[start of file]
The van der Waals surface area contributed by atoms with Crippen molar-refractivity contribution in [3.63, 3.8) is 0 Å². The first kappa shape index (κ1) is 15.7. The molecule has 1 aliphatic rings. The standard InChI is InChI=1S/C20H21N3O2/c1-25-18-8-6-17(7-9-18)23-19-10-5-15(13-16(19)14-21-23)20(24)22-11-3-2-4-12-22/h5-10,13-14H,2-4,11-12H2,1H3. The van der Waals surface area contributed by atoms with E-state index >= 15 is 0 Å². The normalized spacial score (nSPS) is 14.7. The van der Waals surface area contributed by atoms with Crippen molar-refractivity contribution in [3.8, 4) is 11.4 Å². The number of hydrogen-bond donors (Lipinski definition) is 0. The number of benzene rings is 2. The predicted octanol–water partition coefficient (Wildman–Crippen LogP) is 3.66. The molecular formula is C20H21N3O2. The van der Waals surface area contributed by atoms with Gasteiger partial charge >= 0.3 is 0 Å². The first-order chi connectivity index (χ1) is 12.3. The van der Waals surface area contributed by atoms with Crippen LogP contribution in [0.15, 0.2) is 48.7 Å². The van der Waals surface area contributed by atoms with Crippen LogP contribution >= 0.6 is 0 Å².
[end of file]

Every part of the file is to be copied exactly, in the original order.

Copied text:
The van der Waals surface area contributed by atoms with Crippen molar-refractivity contribution in [3.63, 3.8) is 0 Å². The first kappa shape index (κ1) is 15.7. The molecule has 1 aliphatic rings. The standard InChI is InChI=1S/C20H21N3O2/c1-25-18-8-6-17(7-9-18)23-19-10-5-15(13-16(19)14-21-23)20(24)22-11-3-2-4-12-22/h5-10,13-14H,2-4,11-12H2,1H3. The van der Waals surface area contributed by atoms with E-state index >= 15 is 0 Å². The normalized spacial score (nSPS) is 14.7. The van der Waals surface area contributed by atoms with Crippen molar-refractivity contribution in [3.8, 4) is 11.4 Å². The number of hydrogen-bond donors (Lipinski definition) is 0. The number of benzene rings is 2. The predicted octanol–water partition coefficient (Wildman–Crippen LogP) is 3.66. The molecular formula is C20H21N3O2. The van der Waals surface area contributed by atoms with Gasteiger partial charge >= 0.3 is 0 Å². The first-order chi connectivity index (χ1) is 12.3. The van der Waals surface area contributed by atoms with Crippen LogP contribution in [0.15, 0.2) is 48.7 Å². The van der Waals surface area contributed by atoms with Crippen LogP contribution >= 0.6 is 0 Å².